Tell them to support Ron Paul’s bill to audit the Federal Reserve. Tell them to get some real economists in the treasury, not any more goddamn investment bankers or puppets like Geithner. Tell them to reveal the AIG counterparties. IT’S OUR MONEY THEY’RE WASTING.

Do NOT ask them. Tell them. If they don’t do what you ask, inform them that you will vote against them and actively campaign for any opposition if they don’t. We need to get a lot more pissed off than we are.

China’s economic influence is skyrocketing

China’s in a pretty sweet negotiating spot right now. Europe and America need their cash to finance rescues/bailouts/stimuli. Their once-lackluster sway over western nations is suddenly through the roof. This was especially evident today, when Chinese Premier Wen Jiabao said they are “worried” about holdings of Treasuries and wants assurances that the investment is safe.

That’s a scary statement. It’s highly unlikely that they’d dump large amounts of dollars and/or US bonds. That would cause a flood of selling and crash of the dollar, which would suck for everyone. But if they just stop buying debt, that alone could be a catastrophe. The only thing the dollar has going for it is that the Euro and British pound are also in trouble, and arguably worse-off.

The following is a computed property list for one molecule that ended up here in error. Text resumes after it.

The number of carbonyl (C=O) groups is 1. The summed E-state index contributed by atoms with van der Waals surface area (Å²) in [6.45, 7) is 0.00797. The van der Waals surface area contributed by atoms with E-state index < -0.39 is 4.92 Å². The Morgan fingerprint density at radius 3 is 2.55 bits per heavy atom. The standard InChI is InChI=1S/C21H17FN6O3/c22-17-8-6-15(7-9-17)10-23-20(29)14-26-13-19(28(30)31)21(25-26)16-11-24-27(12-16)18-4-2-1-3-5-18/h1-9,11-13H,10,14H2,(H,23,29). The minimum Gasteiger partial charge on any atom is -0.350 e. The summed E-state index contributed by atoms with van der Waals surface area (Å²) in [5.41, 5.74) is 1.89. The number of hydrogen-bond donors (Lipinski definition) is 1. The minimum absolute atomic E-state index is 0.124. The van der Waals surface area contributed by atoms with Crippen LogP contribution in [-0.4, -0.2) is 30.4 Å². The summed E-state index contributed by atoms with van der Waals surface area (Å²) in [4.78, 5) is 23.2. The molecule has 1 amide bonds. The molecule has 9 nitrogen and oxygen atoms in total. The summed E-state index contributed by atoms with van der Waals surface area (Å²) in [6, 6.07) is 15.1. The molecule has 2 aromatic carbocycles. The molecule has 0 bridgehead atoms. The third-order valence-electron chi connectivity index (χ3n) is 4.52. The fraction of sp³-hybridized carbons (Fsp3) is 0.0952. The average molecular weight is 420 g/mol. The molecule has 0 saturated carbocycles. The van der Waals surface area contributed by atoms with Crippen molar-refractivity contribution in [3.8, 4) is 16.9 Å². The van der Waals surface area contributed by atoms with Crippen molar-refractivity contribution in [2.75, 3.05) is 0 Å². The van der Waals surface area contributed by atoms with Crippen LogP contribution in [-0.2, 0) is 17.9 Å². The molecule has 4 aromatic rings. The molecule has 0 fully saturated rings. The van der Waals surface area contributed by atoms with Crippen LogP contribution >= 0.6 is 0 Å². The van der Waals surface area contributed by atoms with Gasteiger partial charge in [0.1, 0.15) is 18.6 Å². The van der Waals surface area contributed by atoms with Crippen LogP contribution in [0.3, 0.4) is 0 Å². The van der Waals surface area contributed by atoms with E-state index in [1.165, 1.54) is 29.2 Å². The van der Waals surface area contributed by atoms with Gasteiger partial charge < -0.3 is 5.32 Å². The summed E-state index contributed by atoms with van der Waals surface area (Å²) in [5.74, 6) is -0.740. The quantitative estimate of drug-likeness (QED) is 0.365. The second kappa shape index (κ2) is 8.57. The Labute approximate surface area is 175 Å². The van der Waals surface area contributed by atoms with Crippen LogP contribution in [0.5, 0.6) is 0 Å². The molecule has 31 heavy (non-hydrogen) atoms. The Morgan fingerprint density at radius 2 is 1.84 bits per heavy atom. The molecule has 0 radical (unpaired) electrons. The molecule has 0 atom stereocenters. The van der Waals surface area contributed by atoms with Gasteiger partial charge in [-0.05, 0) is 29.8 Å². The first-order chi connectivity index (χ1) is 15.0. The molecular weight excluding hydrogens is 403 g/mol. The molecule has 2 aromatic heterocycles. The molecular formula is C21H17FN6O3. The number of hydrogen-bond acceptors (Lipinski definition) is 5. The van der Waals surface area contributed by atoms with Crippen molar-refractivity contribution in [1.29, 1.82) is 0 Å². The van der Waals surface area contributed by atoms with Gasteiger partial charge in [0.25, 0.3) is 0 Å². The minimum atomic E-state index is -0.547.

It kind of reminds me of the US after WW2. Europe and Japan were destroyed, and desperately needed cash to rebuild. We loaned a lot of it to them. Then we emerged as the Superpower, with influence and power that dwarfed another nation’s. China’s rise won’t be as quick and drastic as ours was, from what I’ve seen. But power does seem to be inevitably shifting eastward.

Stocks still expensive according to Ben Graham model

According to this Bloomberg article, Ben Graham would still find US stocks to be expensive:

Benjamin Graham, the father of value investing and mentor of Warren Buffett, would find most U.S. stocks expensive even after the Standard & Poor’s 500 Index dropped 56 percent in 17 months.

Mr. Graham’s valuation method measured stocks against a decade of earnings to “smooth out distortions. Interesting, but I’m not sure if I understand the impact of it:

Graham measured equities against a decade of profits to smooth out distortions, a method that shows the S&P 500 trading at 13.2 times earnings, according to data compiled by Yale University Professor Robert Shiller. At the bottom of the three worst recessions since 1929, the average ratio fell below 10. To reach that level, the S&P 500 would sink another 27 percent.

Take it with a grain of salt, but it is interesting to see how valuation methods have changed over time.

Another interesting snippet from the Bloomberg piece:

“A lot of earnings estimates on which the market valuations are based are quite suspect,” said John Carey, who oversees $8 billion at Pioneer Investment Management in Boston. “You have to adjust what you see out there for reality. I remember thinking that a stock selling at 10 times earnings was expensive” in the 1970s and 1980s, he said.